As used herein, the term “neutralizing” refers to counteracting the biological activity of an antigen when a binding protein specifically binds the antigen. In an embodiment, the neutralizing binding protein binds the cytokine and reduces its biologically activity by at least about 20%, 40%, 60%, 80%, 85% or more.

The term “activity” includes activities such as the binding specificity and affinity of a DVD-Ig for two or more antigens.

The term “epitope” includes any polypeptide determinant capable of specific binding to an immunoglobulin or T-cell receptor. In certain embodiments, epitope determinants include chemically active surface groupings of molecules such as amino acids, sugar side chains, phosphoryl, or sulfonyl, and, in certain embodiments, may have specific three dimensional structural characteristics, and/or specific charge characteristics. An epitope is a region of an antigen that is bound by an antibody. In certain embodiments, an antibody is said to specifically bind an antigen when it recognizes its target antigen in a complex mixture of proteins and/or macromolecules. Antibodies are said to “bind to the same epitope” if the antibodies cross-compete (one prevents the binding or modulating effect of the other). In addition structural definitions of epitopes (overlapping, similar, identical) are informative, but functional definitions are often more relevant as they encompass structural (binding) and functional (modulation, competition) parameters.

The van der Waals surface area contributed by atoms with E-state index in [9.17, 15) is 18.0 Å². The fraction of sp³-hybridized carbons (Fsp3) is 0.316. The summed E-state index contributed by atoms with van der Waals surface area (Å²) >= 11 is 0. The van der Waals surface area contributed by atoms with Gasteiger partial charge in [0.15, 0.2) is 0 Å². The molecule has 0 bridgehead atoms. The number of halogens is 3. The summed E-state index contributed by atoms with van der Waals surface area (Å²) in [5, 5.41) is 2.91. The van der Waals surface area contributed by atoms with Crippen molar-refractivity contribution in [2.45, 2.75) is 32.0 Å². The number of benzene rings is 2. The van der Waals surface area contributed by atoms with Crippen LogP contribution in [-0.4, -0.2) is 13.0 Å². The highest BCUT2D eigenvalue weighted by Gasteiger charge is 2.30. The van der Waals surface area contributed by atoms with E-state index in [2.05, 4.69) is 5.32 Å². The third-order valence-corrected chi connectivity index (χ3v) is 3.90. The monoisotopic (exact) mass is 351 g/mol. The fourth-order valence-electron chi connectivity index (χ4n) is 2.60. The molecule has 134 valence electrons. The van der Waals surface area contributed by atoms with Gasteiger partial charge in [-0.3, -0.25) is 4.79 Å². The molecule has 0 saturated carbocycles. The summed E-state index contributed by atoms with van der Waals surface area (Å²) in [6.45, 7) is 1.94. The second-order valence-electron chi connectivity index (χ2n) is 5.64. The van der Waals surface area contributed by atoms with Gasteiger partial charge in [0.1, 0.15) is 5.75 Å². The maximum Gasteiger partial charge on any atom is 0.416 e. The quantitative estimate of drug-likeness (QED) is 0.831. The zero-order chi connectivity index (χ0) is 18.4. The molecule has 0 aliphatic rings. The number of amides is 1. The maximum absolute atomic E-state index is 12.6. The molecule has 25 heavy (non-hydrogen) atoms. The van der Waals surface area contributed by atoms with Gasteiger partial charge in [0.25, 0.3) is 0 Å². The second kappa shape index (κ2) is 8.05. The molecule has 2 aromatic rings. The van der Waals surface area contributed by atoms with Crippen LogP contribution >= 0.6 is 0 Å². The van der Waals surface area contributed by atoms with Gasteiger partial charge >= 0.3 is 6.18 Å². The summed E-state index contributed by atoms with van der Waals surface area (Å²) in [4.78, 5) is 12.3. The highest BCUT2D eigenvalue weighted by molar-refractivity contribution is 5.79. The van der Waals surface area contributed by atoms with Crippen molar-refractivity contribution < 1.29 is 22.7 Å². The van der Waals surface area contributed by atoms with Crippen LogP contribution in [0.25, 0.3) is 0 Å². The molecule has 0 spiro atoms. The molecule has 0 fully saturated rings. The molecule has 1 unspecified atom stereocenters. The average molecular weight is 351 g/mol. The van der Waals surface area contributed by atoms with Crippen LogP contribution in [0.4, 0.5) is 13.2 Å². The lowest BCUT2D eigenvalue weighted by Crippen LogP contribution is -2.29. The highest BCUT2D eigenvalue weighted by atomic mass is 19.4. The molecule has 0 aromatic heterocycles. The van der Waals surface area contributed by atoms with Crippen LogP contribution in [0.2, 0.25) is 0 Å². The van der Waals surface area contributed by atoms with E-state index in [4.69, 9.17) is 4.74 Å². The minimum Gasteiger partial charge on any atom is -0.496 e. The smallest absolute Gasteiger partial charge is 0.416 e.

The term “surface plasmon resonance”, as used herein, refers to an optical phenomenon that allows for the analysis of real-time biospecific interactions by detection of alterations in protein concentrations within a biosensor matrix, for example using the BIAcore® system (BIAcore International AB, a GE Healthcare company, Uppsala, Sweden and Piscataway, N.J.). For further descriptions, see Jönsson, U., et al. (1993) Ann. Biol. Clin. 51:19-26; Jönsson, U., et al. (1991) Biotechniques 11:620-627; Johnsson, B., et al. (1995) J. Mol. Recognit. 8:125-131; and Johnnson, B., et al. (1991) Anal. Biochem. 198:268-277.

The term “Kon”, as used herein, is intended to refer to the on rate constant for association of a binding protein (e.g., an antibody) to the antigen to form the, e.g., antibody/antigen complex as is known in the art. The “Kon” also is known by the terms “association rate constant”, or “ka”, as used interchangeably herein. This value indicating the binding rate of an antibody to its target antigen or the rate of complex formation between an antibody and antigen also is shown by the equation below:
Antibody(“Ab”)+Antigen(“Ag”)→Ab-Ag.

The term “Koff”, as used herein, is intended to refer to the off rate constant for dissociation, or “dissociation rate constant”, of a binding protein (e.g., an antibody) from the, e.g., antibody/antigen complex as is known in the art. This value indicates the dissociation rate of an antibody from its target antigen or separation of Ab-Ag complex over time into free antibody and antigen as shown by the equation below:
Ab+Ag←Ab-Ag.